An OCT, an optical coherence tomography, is an exam that uses an infrared laser to take high-quality images at incredible speed. OCT, therefore, allows early detection of eye pathologies.
There are many indications for OCT:
- At the retina level: it highlights the slightest anomalies in the fundus and allows you to see in-depth. The term tomography corresponds to this sectional view of the tissues of the fundus. Therefore, it is essential for the diagnosis and monitoring of AMD (age-related macular degeneration), vascular occlusions, diabetic retinopathies, and any abnormalities that disturb vision.
- At the optic nerve level: it is mainly used for monitoring glaucoma because it allows the thickness of nerve fibres to be measured. It, therefore, effectively complements the ophthalmological examination and that of the visual field.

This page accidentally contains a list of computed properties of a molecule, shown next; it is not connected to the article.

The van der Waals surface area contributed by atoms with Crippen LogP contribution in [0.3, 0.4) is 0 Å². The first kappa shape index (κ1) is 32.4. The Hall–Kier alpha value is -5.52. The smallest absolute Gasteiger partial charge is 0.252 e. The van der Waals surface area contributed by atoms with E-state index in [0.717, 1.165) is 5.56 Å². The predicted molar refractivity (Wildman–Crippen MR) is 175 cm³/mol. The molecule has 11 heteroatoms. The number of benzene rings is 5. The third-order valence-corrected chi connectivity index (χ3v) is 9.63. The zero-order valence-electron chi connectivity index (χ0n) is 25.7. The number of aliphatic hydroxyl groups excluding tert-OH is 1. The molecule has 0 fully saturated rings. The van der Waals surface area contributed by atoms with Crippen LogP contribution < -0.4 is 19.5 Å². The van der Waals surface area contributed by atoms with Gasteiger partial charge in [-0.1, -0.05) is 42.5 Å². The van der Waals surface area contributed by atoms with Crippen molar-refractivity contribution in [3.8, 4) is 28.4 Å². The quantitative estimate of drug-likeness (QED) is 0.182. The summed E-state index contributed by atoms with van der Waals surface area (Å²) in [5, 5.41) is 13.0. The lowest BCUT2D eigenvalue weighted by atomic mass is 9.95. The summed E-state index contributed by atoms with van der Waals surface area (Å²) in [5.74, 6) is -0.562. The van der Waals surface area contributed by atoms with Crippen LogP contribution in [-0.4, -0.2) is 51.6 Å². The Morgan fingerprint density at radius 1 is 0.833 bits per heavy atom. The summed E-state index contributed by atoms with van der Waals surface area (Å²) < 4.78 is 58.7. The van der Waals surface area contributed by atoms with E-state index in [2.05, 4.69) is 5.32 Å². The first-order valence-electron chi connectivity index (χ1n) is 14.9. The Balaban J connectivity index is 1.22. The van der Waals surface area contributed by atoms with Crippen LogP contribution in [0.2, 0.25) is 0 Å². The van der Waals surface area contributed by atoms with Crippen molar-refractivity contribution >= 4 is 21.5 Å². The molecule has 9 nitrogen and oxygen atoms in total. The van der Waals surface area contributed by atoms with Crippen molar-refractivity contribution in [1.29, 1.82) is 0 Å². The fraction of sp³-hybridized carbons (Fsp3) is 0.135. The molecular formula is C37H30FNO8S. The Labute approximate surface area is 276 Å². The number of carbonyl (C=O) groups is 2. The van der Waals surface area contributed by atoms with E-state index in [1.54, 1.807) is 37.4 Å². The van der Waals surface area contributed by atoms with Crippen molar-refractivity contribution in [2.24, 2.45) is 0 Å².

- At the level of the cornea: it measures the thickness of the cornea to detect any thinning or thickening. It also checks its topography to detect the slightest anomaly.
How does an exam work with OCT?
For the patient, OCT is a simple, quick and painless examination. It does not require the instillation of drops. Unless your optometrist deems it necessary to do a fundus examination, drops to dilate your pupils will be instilled. You will be seated at the camera, your forehead and chin against a support, and you will stare at a point of light in the camera while the latter takes many pictures. The examination lasts between 30 seconds and two minutes and must be performed on both eyes to compare them.
Are there any risks?
OCT is completely safe, harmless, and painless.
Can I drive after an eye scan?
You will be able to drive without problem after an OCT unless your optometrist has dilated your pupils to do a fundus exam. In this case, it is recommended to wait for 2 to 4 hours before getting back behind the wheel.
What does this test show?
The OCT shows the state of the retina, the optic nerve and the cornea, depending on the pathologies sought.